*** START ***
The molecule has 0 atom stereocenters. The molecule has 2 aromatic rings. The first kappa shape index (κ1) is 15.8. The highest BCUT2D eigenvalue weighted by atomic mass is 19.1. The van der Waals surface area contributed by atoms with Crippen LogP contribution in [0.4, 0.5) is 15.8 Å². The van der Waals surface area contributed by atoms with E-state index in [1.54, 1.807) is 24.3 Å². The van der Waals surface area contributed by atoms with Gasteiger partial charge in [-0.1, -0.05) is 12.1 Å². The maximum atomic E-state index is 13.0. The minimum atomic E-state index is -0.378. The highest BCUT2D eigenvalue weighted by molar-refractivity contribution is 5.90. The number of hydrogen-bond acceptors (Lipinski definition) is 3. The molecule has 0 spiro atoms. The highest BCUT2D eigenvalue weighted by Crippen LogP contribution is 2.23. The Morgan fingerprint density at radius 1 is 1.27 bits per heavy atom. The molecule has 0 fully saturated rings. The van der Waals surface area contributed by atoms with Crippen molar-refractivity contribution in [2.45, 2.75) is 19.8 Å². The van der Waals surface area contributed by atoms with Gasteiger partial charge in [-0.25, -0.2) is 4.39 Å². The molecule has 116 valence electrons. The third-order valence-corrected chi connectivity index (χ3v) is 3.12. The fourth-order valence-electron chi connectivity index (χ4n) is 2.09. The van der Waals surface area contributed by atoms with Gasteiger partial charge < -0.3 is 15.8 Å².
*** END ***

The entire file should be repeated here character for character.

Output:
The molecule has 0 atom stereocenters. The molecule has 2 aromatic rings. The first kappa shape index (κ1) is 15.8. The highest BCUT2D eigenvalue weighted by atomic mass is 19.1. The van der Waals surface area contributed by atoms with Crippen LogP contribution in [0.4, 0.5) is 15.8 Å². The van der Waals surface area contributed by atoms with E-state index in [1.54, 1.807) is 24.3 Å². The van der Waals surface area contributed by atoms with Gasteiger partial charge in [-0.1, -0.05) is 12.1 Å². The maximum atomic E-state index is 13.0. The minimum atomic E-state index is -0.378. The highest BCUT2D eigenvalue weighted by molar-refractivity contribution is 5.90. The number of hydrogen-bond acceptors (Lipinski definition) is 3. The molecule has 0 spiro atoms. The highest BCUT2D eigenvalue weighted by Crippen LogP contribution is 2.23. The Morgan fingerprint density at radius 1 is 1.27 bits per heavy atom. The molecule has 0 fully saturated rings. The van der Waals surface area contributed by atoms with Crippen molar-refractivity contribution in [2.45, 2.75) is 19.8 Å². The van der Waals surface area contributed by atoms with Gasteiger partial charge in [-0.25, -0.2) is 4.39 Å². The molecule has 116 valence electrons. The third-order valence-corrected chi connectivity index (χ3v) is 3.12. The fourth-order valence-electron chi connectivity index (χ4n) is 2.09. The van der Waals surface area contributed by atoms with Gasteiger partial charge < -0.3 is 15.8 Å².